Harrisburg Police Officer Christopher Mackie tackled Leaman to the ground outside the Cork & Fork restaurant to arrest him, according to Chavez-Freed.

"The next thing that (Leaman) remembers is waking up before 5:00 a.m. the next day in a cell at the County Prison," his face "swollen, bloody, and disfigured," the lawsuit states.

He was released before 5:30 a.m. so he could seek medical attention, and he went to a local hospital, Chavez-Freed said. There, he took a selfie of his facial injuries and sent the photo to his father, she said.

At some point, Leaman learned corrections officers used his PayPal account without his permission, the lawsuit states.

Mackie cited Leaman for public drunkenness, according to county court records, which state Leaman pleaded guilty to the summary offense on July 5.

Pummeled, punched, piled on? While Leaman was being held at the booking center, various corrections officers pummeled him; piled on top of him "as he lay motionless on the cement floor" and punched, kicked and beat him; and one corrections officer "thrust" his knees into Leaman's back and neck and kneeled on him for more than 2 minutes, the lawsuit alleges.

"After multiple beatings, (Leaman) was handcuffed and placed in a Correctional Roll-in-Chair with straps. Once placed in the Correctional Roll-in-Chair, Correctional officers continued punching, kicking, kneeing and assaulting Mr. Leaman, who remained completely docile," the lawsuit states.

Leaman, still in the chair, was then rolled into a cell and had a spit mask put on his face, "even though (he) was not spitting and remained barely conscious," according to the lawsuit, which alleges that was done "in order to hide the shocking injuries to (Leaman's) face," the lawsuit alleges.

The spit mask remained on Leaman's face for hours as he drifted in and out of consciousness, according to the lawsuit. During that time, a police officer went into the cell, had a corrections officer lift the spit mask and took a photo of Leaman's face — "as if he were photographing a prized catch," the lawsuit claims.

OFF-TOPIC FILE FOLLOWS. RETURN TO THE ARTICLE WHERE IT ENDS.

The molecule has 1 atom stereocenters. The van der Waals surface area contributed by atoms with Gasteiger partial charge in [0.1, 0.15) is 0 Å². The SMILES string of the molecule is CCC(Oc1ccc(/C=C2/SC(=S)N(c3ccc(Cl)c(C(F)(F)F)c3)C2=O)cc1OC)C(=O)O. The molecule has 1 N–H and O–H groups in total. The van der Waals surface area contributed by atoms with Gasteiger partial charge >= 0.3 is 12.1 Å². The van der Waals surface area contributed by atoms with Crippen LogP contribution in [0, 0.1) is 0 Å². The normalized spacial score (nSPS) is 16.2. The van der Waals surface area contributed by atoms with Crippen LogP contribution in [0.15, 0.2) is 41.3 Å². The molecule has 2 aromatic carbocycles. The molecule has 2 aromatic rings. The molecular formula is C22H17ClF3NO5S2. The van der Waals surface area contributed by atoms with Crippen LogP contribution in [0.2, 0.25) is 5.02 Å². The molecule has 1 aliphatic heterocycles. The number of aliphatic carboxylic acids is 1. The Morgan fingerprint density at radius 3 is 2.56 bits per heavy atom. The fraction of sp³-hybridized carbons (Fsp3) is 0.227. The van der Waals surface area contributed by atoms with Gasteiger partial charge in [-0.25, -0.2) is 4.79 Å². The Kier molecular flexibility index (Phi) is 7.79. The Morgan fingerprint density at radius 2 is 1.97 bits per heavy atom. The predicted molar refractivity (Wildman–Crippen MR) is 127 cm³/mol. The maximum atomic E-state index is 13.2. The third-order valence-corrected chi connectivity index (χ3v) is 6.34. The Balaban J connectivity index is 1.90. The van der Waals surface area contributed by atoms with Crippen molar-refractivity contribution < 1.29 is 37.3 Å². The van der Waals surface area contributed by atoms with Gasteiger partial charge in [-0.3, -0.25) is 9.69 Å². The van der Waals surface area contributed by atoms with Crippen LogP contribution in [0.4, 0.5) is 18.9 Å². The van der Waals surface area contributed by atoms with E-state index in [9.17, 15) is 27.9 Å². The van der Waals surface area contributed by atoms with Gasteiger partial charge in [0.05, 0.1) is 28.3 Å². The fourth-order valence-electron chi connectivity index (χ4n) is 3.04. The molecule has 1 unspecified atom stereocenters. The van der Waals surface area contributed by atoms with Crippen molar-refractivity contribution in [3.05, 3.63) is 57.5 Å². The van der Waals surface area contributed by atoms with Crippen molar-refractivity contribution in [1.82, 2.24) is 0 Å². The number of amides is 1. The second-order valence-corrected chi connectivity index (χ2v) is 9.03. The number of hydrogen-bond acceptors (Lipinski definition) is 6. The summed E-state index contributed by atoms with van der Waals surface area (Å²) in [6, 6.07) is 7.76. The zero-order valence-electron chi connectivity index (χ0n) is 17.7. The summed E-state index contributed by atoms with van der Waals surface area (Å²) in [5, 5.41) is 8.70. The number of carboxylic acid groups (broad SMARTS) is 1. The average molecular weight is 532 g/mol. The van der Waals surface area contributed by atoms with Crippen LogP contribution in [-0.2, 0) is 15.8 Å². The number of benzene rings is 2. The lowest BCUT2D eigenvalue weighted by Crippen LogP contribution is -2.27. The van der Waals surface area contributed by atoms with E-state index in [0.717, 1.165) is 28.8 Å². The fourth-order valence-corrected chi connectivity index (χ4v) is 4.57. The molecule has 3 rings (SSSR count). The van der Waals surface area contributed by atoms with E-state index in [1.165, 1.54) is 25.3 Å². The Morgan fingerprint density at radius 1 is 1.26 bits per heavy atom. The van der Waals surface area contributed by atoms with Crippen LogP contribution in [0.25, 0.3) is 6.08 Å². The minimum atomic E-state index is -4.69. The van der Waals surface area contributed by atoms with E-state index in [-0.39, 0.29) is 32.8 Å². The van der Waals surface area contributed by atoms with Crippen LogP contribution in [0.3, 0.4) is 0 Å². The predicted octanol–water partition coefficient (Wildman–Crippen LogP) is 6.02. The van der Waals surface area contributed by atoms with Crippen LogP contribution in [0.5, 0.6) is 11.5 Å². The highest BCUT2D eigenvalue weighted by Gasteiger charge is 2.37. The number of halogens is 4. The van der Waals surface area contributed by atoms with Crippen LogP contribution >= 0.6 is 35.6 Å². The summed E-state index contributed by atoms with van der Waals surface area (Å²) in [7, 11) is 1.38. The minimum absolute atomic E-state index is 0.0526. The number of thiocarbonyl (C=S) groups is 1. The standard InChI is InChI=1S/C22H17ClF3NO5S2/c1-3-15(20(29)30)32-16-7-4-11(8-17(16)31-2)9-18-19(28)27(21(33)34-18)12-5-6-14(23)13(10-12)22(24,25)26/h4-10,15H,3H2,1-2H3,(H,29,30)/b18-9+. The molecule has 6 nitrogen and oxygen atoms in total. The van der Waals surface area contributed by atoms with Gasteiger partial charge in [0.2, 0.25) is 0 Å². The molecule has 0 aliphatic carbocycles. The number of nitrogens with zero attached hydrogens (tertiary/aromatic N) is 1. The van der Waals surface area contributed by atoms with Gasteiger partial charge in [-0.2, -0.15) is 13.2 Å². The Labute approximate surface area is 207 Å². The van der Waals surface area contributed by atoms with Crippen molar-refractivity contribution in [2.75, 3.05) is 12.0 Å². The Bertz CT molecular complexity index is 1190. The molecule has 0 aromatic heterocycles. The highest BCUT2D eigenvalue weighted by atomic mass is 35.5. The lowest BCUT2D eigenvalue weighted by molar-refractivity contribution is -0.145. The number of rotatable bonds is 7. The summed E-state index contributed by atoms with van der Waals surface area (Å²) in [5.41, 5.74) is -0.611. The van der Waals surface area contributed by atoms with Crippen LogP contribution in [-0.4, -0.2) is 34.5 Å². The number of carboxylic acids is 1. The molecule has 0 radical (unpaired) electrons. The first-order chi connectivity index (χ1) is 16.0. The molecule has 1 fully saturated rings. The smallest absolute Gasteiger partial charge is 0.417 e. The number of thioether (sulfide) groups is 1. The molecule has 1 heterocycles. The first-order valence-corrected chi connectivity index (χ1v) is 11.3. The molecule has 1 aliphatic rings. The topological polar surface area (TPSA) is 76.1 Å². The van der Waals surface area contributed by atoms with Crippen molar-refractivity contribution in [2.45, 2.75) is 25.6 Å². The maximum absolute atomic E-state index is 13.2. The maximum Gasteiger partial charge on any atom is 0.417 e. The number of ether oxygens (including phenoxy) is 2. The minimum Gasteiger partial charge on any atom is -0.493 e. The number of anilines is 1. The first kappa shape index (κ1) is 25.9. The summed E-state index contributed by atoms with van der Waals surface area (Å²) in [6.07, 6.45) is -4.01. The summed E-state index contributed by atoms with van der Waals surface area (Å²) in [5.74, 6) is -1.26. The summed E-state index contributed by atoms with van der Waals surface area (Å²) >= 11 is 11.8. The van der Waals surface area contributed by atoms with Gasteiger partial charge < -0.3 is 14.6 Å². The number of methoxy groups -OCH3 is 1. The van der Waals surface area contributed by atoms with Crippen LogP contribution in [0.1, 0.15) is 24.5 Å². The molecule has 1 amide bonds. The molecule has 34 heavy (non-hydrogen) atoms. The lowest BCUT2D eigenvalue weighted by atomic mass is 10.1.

Named in lawsuit: Mackie is named as a defendant in Leaman's civil-rights lawsuit, filed July 23. Other defendants are Harrisburg Police, Dauphin County and its judicial center, a partially named Harrisburg police officer, and corrections officers.

None of the defendants has a listed attorney, according to federal court records, and Mackie could not be reached for comment.

"Officer Mackie has quite the history," Chavez-Freed said. She claims he was one of the officers involved in a May 16 incident on State Street in Harrisburg in which police shouted profanities at neighbors and at a critically wounded gunshot victim lying on the ground.

Mackie was hired by Harrisburg Police in 2018 after resigning from the Virginia Beach Police Department, where he had been disciplined for shocking a teenager with a Taser in 2015, according to local news reports there.

In 2017, Mackie was found liable in a lawsuit filed by a man who claimed police used excessive force when arresting him in 2014, a local news station reported. The victim was awarded $5,000 and Virginia Beach said it would pay that award, WTKR Channel 3 reported in February 2017.

— Reach senior crime reporter Liz Evans Scolforo at or on Twitter at @LizScolforoYD.